This outline is but a simple summary of the planning process, for all the details are covered elsewhere, eg, problem solving. Readers should check these other relevant outines as they read through this one.
All managers have to plan - some do it more methodically than others. Informal or casual plans are derived as a result of lack of time or effort and depend on emotion, guesstimates, evaluation of past occurrences, good or bad memory; they are not often committed to paper. A system which relies on this form of planning is sometimes known as crisis management, and leads to great stress for all concerned. Managers give priority to daily problems as they arise, rather than planning ahead [which may prevent some of the daily problems?]
Formal planning is developed through a systematic and identifiable process and is always written and well documented. The degree of sophistication of these plans depends on the individual needs of the organisation or department, which are in turn affected by the environment [those factors over which you have no control] as well as the size and nature of the business.
Planning is the first step in the initiation of any form of activity - can range from elaborate documents to short mental processes.
It consists of reaching a series of decisions that serve as a basis for action, designed to secure a defined aim. [result of problem-solving process - time analysis.]
All involved must know:
Plans must act as motivators - and must be clarified by supervisors at each level.
Difficult, frustrating, intangible and demanding of time and effort >> rather get on with the job.
Resistance to change - we've always done it this way.
Lack of confidence
usually made by CEO or Board;
can be departmental, regional, state or personal [eg, career]
What to do
in what order
how fast to move
what risks to take
Long term, broad brush
what is my aim for the next ... year, month, week?
what limitations apply to the aim?
what resources are at my disposal?
what assumptions can I make?
what options do I have?
what are the risks?
what is the size of the outcome?
How to achieve strategic plan in stages
Advantages and disadvantages of these rigid plans?
Specific action to deal with a particular problem that may not recur
End result of decision-making: when the best alternative has been selected >>>>> how to implement it.
Some plans are made to cover a long period of time and are renewed at the end of each year - often known as rolling plans, and 3 and 5 year plans are common. Managers draw up a plan, for example, of resources needed, when they can expect to be bought, and when they will need to be replaced. The Bribie Island Seniors Computing Club has a 5 year plan which shows the replacement date for all our computers, printers, scanners, digital camera, photocopier etc; say we budget to replace a computer after 3 years - we save enough money, but then decide there is no need to replace it yet - so, some of the money could be used to replace or buy something else. At the end of each year, we will review all the items and their respective dates, delete some or add new ones or amend old ones - Year 2 becomes Year 1 and we institute a new Year 5.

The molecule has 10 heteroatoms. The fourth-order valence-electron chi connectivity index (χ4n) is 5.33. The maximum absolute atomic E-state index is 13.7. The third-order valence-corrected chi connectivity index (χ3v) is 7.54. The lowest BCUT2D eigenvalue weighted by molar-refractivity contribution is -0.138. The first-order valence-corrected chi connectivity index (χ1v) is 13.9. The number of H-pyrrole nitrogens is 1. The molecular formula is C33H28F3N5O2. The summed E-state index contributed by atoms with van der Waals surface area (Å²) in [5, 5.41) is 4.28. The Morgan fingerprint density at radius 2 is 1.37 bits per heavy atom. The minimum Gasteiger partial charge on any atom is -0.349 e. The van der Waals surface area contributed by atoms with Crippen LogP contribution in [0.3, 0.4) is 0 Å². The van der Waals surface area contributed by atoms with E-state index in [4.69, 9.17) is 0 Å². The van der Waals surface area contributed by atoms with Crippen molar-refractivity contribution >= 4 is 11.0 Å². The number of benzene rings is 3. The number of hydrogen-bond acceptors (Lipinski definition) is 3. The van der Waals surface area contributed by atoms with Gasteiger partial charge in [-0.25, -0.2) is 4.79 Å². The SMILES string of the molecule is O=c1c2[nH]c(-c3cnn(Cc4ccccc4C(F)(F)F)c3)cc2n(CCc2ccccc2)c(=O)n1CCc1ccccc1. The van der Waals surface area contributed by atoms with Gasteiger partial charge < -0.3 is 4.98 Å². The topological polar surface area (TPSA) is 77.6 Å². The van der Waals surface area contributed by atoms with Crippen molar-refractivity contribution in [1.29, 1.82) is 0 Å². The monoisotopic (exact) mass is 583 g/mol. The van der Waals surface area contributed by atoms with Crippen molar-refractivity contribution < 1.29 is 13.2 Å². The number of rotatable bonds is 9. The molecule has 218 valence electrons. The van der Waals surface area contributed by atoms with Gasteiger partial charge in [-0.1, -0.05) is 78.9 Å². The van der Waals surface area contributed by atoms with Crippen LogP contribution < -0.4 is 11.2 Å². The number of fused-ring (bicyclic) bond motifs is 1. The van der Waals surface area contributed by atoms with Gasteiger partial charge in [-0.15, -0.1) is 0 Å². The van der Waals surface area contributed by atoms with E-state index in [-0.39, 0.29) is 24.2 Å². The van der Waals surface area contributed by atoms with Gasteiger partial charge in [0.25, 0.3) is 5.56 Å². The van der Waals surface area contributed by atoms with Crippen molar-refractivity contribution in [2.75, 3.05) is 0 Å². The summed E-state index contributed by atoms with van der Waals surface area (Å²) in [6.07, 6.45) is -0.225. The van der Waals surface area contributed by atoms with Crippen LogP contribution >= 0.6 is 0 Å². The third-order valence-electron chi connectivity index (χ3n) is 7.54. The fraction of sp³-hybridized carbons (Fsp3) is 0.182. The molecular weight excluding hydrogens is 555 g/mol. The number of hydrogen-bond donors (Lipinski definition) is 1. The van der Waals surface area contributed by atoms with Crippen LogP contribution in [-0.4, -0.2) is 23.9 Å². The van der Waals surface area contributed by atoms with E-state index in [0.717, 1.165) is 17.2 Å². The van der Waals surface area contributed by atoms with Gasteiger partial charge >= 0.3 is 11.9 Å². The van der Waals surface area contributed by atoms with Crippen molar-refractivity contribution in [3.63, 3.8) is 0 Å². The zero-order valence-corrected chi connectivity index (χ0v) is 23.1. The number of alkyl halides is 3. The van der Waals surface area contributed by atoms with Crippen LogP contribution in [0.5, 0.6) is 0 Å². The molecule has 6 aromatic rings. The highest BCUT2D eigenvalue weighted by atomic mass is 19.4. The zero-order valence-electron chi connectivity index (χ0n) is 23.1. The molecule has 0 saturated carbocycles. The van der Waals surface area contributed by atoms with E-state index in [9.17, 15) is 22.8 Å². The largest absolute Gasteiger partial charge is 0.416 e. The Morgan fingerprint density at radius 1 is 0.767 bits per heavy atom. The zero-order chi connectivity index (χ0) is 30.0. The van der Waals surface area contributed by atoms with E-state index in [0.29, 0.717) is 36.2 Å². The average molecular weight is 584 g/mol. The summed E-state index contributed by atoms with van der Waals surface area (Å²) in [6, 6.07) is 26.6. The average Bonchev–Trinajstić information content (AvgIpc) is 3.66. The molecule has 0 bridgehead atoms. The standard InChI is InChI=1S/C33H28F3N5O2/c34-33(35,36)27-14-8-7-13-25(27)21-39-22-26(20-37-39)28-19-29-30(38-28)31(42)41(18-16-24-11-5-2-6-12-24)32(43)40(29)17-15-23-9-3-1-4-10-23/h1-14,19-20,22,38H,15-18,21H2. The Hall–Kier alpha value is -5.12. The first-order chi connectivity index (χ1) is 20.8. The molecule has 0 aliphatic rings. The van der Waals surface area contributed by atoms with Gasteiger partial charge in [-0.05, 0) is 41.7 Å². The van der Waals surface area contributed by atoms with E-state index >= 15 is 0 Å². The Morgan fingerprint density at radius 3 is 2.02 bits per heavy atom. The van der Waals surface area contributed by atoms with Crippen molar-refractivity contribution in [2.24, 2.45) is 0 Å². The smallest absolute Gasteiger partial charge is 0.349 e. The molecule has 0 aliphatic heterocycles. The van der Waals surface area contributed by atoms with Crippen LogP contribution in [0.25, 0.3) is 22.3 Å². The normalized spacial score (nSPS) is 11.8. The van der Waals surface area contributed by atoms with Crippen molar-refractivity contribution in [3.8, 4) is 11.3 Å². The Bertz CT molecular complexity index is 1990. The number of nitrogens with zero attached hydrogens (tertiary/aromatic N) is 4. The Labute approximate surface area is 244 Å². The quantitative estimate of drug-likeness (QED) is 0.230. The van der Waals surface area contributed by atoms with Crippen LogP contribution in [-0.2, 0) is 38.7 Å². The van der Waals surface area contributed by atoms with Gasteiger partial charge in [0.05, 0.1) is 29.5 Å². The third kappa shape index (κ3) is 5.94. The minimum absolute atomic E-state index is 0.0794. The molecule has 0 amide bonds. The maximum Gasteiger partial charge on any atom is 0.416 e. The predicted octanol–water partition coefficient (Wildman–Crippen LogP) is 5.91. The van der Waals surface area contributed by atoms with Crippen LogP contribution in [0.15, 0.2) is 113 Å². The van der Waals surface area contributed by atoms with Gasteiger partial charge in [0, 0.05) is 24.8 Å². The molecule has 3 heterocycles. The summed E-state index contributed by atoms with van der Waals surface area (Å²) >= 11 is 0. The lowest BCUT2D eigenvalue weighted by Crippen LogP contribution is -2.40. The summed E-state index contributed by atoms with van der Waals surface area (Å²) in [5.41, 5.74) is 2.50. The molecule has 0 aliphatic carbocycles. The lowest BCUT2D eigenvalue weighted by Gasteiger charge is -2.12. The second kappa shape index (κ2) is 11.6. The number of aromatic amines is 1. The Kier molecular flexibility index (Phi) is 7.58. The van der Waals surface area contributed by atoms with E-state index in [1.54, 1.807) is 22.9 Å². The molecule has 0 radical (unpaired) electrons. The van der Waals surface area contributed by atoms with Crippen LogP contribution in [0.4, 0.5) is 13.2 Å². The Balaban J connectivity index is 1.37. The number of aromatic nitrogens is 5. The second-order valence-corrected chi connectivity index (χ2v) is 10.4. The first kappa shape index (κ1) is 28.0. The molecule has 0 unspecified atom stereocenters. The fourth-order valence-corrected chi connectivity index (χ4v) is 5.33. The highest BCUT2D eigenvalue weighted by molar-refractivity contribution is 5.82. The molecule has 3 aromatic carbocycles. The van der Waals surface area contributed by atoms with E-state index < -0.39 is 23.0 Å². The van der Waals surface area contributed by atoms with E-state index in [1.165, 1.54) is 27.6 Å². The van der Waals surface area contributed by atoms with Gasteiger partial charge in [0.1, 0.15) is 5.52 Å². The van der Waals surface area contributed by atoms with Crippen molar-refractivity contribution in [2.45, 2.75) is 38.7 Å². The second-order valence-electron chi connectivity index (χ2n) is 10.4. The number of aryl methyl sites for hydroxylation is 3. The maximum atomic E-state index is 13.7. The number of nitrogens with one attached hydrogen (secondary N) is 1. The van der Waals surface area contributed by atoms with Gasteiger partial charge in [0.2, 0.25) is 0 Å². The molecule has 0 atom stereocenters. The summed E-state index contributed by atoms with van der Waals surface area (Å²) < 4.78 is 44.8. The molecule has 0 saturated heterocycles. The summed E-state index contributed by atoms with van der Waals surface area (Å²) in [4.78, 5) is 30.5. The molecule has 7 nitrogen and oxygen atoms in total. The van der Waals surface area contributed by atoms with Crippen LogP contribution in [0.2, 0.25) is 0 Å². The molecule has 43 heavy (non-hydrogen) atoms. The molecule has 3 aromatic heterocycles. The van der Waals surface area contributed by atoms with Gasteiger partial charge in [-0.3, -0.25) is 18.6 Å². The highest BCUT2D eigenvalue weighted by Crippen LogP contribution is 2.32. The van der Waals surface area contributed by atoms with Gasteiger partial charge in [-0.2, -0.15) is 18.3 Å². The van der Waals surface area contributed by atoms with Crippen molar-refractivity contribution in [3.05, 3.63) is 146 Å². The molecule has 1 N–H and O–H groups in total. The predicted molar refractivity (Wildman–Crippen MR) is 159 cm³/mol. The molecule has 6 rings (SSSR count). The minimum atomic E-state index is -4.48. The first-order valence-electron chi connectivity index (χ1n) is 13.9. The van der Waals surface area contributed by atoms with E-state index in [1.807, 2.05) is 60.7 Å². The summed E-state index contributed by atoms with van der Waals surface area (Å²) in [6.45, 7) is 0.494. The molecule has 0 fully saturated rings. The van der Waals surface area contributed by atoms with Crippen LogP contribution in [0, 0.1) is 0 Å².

There is a tale that 75% of small businesses go broke within the first year, first 3 years, whatever. Sadly, whatever the time frame, this is often because of no or poor planning, or a rolling plan that expects to make a profit in the first year - whereas it would have been more realistic to break even in the first year and make a profit in the second.
Business plans are essential for any business and form a category of their own. I can recommend http://www.planware.org/salebi.htm as a site I have found to be extremely useful. Operational and Project Planning are two related areas, too detailed for this outline, but check them out in any management text book.
This is a ubiquitous diagram in these outlines - it applies to all aspects of management. First of all, you must plan - then implement; after a while, you should evaluate whether or not your plan has been successful, and, if necesary, make changes - to your plan, your implementation, or sometimes, maybe your evaluation.
A more detailed approach to the planning phase would involve such steps as:
Rue & Byars [whose text may be old - but useful - see bibliography for details] have a neat flow diagram:
Once the final plan has been decided, you have to synchronise watches:
No manager is worth her or his salt unless she or he has worked out personal goals in any or all of the above areas - you cannot expect to lead if you are wandering aimlessly yourself. There is a quote from Alice In Wonderland in one of my books which is pertinent:
Alice: Would you tell me, please, which way I ought to go from here?
Cheshire Cat: That depends a good deal on where you want to go.
Alice: I don't care where ....
Cheshire cat: Then it doesn't matter which way you go.
Personal goals and Organisational goals - harmony/conflict ? We all work for the same company, so if your goals are not in harmony, then one or the other has to change. Managers have been known to change company goals, but many find a new job. You will find it easier to change departmental goals - and remember that if you can't get in via the front door, try the side or back door!
Personal attitudes and values - influence on choice/solutions. Objectivity and subjectivity - standing back, or deeply involved? You have to remember that no matter how objective you try to be, you will be influenced by your past education, training and experience - we can all see this in the decisions made by our bosses! Try to remember that your decisions may also be flavoured.
Have a look at a case study of a strategic plan
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Go on to Controlling & Budgeting